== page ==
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biodiversity explorer

the web of life in southern Africa

Phylum: Chordata (vertebrates and relatives, including fish, mammals, birds, reptiles and amphibians)

Life > Eukaryotes > Opisthokonta > Metazoa (animals) > Bilateria > Deuterostomia

Chordates are characterized by having a reinforced rod running down their back called a notocord. During embryonic development of vertebrates, which make up the vast majority of chordates, this notocord becomes incorporated into the vertebral column.

Classification

Chordata

 
 

Tunicata (tunicates, sea squirts and salps)[= Urochordata]

 

Didemnum molle (CL Griffiths )
 

Cephalochordata (lancelets, amphioxus)

 

 
 

Craniata

Craniata are chordates in which the dorsal nerve chord is expanded in the front to form a brain, which is enclosed within a skull.

 
   

Hyperotreti (hagfishes)

 

 
   

Vertebrata (vertebrates)

 

 
     

Hyperoartia (lampreys)

Previously included in the "Agnatha" (jawless fish).

 
     

# Euconodonta (conodonts)

Conodont animals were eal-like primitive jawless vertebrates that lived 520 to 190 million years ago. For many years they were only known from fossilised tooth-like structures (termed conodonts) and their true identity was only revealed once fossilised soft body parts were discovered in association with the conodonts.

Conodont fossils are found worldwide and in southern Africa are know from the Soom Shale in the Cedarberg (Durand 2005).

Conodonts were previously included in the "Agnatha" (jawless fish).

 
     

# Pteraspidomorphi

Fossil jawless fish with large, median ventral and dorsal dermal plates forming most of the head armour, and with a scaly tail. The only fin they had was the caudal fin. They also often had oak leaf-shaped tubercles on the dermal plates. They lived as bottom dwellers in shallow seas and possibly also in freshwater, from the Early Ordovician to the Late Devonian (470 to 370 million years ago).   Are there fossil records from southern Africa? Information mainly from article by Philippe Janvier in Tree of Life.

Have fossil pteraspidomorphs been found in southern Africa?

Pteraspidomorphs were previously included in the "ostracoderms" ("shell-skinned") within the "Agnatha" ("jawless" fish).

 
     

# Thelodonti

Fossil jawless fish with the surface of the body made up entirely of minute scales each scale with a growing base and special processes to anchor it in the dermis. The group is possibly polyphyletic. Complete specimens are rare in the fossil record - the presence of this group is usually only indicated by the fossilised scales. Thelodonts have been recorded in the fossil record from the Lowermost Silurian to the Late Devonian (430 to 370 million years ago).  Information mainly from article by Philippe Janvier in Tree of Life; see also Wikipedia.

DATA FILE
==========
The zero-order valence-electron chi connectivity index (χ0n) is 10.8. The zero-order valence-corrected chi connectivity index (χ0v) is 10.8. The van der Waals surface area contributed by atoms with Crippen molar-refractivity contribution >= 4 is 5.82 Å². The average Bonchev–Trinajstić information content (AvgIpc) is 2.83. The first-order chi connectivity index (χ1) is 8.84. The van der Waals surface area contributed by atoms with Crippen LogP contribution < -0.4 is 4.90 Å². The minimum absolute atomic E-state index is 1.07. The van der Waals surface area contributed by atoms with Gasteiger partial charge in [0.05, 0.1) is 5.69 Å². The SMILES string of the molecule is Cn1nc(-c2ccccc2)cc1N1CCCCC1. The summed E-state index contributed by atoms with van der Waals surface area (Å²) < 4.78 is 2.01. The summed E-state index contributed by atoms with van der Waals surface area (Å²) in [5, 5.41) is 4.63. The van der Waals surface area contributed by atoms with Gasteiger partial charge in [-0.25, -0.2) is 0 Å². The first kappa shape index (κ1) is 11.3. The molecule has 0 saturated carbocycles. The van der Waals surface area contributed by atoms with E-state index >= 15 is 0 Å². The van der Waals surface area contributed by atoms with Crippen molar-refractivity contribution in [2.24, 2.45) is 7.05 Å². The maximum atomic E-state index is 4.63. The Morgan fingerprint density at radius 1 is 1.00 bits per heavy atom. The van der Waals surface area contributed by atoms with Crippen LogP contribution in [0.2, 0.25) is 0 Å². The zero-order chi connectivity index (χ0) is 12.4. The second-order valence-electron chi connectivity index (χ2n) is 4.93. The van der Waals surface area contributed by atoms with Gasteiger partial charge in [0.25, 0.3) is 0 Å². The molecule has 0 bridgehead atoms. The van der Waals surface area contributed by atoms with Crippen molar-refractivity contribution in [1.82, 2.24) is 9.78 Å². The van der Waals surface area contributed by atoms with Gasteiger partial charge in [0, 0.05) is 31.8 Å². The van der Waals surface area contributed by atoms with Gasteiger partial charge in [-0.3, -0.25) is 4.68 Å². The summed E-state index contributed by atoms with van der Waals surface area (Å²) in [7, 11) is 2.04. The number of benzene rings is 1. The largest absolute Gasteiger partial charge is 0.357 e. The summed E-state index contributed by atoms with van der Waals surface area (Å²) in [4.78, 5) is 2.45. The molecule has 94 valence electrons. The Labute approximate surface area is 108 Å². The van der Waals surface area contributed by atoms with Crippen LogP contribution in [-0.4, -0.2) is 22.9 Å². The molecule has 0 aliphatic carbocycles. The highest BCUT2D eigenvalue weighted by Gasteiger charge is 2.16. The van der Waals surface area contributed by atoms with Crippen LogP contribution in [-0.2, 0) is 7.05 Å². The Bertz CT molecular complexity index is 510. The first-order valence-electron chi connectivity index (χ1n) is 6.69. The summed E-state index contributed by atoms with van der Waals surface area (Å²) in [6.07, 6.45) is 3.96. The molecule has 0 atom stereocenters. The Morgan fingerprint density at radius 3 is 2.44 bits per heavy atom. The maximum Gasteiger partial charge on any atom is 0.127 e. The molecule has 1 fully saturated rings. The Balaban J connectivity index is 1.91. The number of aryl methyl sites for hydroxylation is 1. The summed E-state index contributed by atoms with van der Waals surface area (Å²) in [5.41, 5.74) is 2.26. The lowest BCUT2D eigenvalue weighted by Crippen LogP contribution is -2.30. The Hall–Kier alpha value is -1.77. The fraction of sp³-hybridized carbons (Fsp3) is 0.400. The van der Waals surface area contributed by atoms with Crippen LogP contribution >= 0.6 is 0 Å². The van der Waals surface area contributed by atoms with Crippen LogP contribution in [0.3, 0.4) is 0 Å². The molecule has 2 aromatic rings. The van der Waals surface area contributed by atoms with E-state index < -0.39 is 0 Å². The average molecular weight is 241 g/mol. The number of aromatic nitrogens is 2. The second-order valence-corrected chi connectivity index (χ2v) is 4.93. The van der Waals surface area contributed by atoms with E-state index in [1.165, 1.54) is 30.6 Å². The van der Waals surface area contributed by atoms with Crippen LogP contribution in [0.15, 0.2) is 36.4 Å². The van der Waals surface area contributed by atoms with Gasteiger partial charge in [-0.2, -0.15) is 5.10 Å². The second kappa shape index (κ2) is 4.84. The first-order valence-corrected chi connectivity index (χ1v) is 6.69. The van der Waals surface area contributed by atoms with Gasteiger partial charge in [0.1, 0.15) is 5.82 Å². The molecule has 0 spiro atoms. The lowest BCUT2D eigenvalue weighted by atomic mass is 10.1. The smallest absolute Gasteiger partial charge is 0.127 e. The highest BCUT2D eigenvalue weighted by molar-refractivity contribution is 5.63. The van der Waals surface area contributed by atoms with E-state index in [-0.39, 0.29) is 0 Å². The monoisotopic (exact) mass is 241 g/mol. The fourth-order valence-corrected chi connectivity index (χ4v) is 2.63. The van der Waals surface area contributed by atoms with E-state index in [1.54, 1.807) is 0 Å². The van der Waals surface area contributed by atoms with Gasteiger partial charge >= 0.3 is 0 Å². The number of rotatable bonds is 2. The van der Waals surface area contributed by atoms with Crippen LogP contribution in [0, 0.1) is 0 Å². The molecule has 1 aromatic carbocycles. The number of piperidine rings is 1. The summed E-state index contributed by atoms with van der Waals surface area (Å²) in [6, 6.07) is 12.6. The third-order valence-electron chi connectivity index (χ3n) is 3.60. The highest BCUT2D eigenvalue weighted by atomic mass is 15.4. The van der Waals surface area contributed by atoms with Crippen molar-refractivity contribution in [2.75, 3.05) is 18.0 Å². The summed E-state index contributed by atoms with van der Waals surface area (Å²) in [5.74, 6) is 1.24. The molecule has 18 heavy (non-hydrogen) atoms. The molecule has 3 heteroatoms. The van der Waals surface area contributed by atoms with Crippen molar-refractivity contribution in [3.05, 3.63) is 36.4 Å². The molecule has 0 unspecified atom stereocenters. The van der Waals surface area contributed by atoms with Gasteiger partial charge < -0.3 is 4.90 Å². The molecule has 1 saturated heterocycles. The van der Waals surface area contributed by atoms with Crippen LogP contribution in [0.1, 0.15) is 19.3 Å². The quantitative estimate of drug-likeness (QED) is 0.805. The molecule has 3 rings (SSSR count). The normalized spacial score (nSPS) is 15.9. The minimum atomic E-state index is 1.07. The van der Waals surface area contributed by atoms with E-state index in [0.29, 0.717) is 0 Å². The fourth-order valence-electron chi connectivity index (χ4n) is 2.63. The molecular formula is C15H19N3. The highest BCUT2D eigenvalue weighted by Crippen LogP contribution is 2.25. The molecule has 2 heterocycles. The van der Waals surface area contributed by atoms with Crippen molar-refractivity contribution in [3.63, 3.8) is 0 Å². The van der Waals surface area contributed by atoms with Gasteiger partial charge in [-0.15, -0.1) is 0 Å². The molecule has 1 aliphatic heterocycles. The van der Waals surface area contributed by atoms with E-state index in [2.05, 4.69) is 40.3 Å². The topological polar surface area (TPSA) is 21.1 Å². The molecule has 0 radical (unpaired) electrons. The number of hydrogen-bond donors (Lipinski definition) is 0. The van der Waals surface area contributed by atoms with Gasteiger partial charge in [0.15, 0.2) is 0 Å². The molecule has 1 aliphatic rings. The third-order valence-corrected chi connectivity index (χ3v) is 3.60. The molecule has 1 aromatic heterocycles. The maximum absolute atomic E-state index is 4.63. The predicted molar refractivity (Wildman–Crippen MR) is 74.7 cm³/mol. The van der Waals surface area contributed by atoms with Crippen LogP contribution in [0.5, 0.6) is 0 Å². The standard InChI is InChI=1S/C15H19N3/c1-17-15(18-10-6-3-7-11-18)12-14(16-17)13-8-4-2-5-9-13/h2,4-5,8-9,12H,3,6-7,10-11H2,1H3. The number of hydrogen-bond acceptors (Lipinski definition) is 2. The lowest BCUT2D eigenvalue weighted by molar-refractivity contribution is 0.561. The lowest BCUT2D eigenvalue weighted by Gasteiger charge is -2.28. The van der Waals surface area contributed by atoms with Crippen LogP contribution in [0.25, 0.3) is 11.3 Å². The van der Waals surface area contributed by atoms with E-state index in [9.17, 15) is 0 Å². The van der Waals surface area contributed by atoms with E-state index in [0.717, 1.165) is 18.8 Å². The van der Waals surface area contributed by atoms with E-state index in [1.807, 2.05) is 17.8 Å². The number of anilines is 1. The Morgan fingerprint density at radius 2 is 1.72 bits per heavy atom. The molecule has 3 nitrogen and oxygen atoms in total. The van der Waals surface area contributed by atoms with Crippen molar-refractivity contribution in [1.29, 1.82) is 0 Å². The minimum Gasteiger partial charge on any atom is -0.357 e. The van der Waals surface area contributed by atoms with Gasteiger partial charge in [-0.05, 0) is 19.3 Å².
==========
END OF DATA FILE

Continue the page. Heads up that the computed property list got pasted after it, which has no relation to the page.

Have fossil thelodonts been found in southern Africa?

Thelodonts were previously included in the "ostracoderms" within the "Agnatha" (jawless fish).

 
     

# Anaspida

Fossil, jawless fish with a somewhat slender and laterally compressed body, with gill openings behind the eyes in a slanting row. There was a distinctive tri-radiate spine (sometimes more than one) behind each series of gill openings. They had hypocercal tail fins in which the lower lobe was longer than the upper, with the notocord dipping down into the lower lobe. They had an anal fin and paired fins ventrally. The dermal skeleton did not form a large headshield but instead was made up of a combination of bony plates and scales.  There was a central hole in the top of the head. In lampreys a similar-looking hole called the nasohypophysial opening links to paired olfactory sacs and is used for smelling. Anaspids lived in the Silurian, from 430 to 410 million years ago. They lived in marine coastal areas. Fossils of whole animals are rare with the best specimens coming from Norway and Scotland.  Information mainly from article by Philippe Janvier in Tree of Life.

Have fossil anaspids been found in southern Africa?

Anaspids were previously included in the "ostracoderms" within the "Agnatha" (jawless fish).

 
     

# Galeaspida

Fossil, jawless, bottom-dwelling fish with large oval to horseshoe-shaped head shield, ventral mouth and a large, opening in the top of the head that linked to the phyrynx and gill chambers and was presumably used for breathing and smelling. There were no fins other than the tail fin and the body was covered in minute scales. They hold the record in vertebrates for the largest number of gill openings, up to 45 in some species. They lived in the Silurian and Devonian periods (430 to 370 million years ago).

Galeaspid fossils have only been recorded from China (including Tibet) and northern Vietnam.

Galeaspids were previously included in the "ostracoderms" within "Agnatha" (jawless fish).

Information from article by Philippe Janvier in Tree of Life.

 
     

# Pituriaspida

Fossil, jawless fish with strongly developed head shield that extended forward as a rostral process. Occurred in the early to middle Devonian (about 390 million years ago), where they probably occurred in marine, delta-like environments.